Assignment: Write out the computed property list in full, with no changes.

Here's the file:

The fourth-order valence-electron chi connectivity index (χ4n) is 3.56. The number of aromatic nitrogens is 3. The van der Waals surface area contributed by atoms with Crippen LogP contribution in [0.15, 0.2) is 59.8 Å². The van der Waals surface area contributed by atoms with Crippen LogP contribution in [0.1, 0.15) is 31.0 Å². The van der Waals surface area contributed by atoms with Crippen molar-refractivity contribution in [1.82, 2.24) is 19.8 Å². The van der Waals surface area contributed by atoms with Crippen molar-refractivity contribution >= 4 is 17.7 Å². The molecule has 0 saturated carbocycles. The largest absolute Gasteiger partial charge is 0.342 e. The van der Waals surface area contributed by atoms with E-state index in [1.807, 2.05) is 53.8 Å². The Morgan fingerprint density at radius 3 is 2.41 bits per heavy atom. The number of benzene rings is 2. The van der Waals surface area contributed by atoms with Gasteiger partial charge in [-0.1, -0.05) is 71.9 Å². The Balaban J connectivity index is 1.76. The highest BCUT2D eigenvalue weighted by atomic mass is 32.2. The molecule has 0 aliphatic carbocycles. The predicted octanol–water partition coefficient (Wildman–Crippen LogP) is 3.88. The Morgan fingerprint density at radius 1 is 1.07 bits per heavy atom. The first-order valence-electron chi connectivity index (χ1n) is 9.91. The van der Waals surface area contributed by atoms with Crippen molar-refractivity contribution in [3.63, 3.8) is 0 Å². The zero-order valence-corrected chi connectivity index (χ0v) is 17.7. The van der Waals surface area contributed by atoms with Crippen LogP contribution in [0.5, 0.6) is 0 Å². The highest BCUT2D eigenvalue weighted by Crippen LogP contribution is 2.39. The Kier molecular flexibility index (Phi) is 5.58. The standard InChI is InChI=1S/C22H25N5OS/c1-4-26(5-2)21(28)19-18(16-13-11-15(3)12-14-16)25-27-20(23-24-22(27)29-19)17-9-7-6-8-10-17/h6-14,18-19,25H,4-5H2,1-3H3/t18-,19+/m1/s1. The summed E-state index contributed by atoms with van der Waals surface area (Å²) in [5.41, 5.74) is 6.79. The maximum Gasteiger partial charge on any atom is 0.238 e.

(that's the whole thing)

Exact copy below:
The fourth-order valence-electron chi connectivity index (χ4n) is 3.56. The number of aromatic nitrogens is 3. The van der Waals surface area contributed by atoms with Crippen LogP contribution in [0.15, 0.2) is 59.8 Å². The van der Waals surface area contributed by atoms with Crippen LogP contribution in [0.1, 0.15) is 31.0 Å². The van der Waals surface area contributed by atoms with Crippen molar-refractivity contribution in [1.82, 2.24) is 19.8 Å². The van der Waals surface area contributed by atoms with Crippen molar-refractivity contribution >= 4 is 17.7 Å². The molecule has 0 saturated carbocycles. The largest absolute Gasteiger partial charge is 0.342 e. The van der Waals surface area contributed by atoms with E-state index in [1.807, 2.05) is 53.8 Å². The Morgan fingerprint density at radius 3 is 2.41 bits per heavy atom. The number of benzene rings is 2. The van der Waals surface area contributed by atoms with Gasteiger partial charge in [-0.1, -0.05) is 71.9 Å². The Balaban J connectivity index is 1.76. The highest BCUT2D eigenvalue weighted by atomic mass is 32.2. The molecule has 0 aliphatic carbocycles. The predicted octanol–water partition coefficient (Wildman–Crippen LogP) is 3.88. The Morgan fingerprint density at radius 1 is 1.07 bits per heavy atom. The first-order valence-electron chi connectivity index (χ1n) is 9.91. The van der Waals surface area contributed by atoms with Crippen molar-refractivity contribution in [3.63, 3.8) is 0 Å². The zero-order valence-corrected chi connectivity index (χ0v) is 17.7. The van der Waals surface area contributed by atoms with Crippen LogP contribution in [0.5, 0.6) is 0 Å². The highest BCUT2D eigenvalue weighted by Crippen LogP contribution is 2.39. The Kier molecular flexibility index (Phi) is 5.58. The standard InChI is InChI=1S/C22H25N5OS/c1-4-26(5-2)21(28)19-18(16-13-11-15(3)12-14-16)25-27-20(23-24-22(27)29-19)17-9-7-6-8-10-17/h6-14,18-19,25H,4-5H2,1-3H3/t18-,19+/m1/s1. The summed E-state index contributed by atoms with van der Waals surface area (Å²) in [5.41, 5.74) is 6.79. The maximum Gasteiger partial charge on any atom is 0.238 e.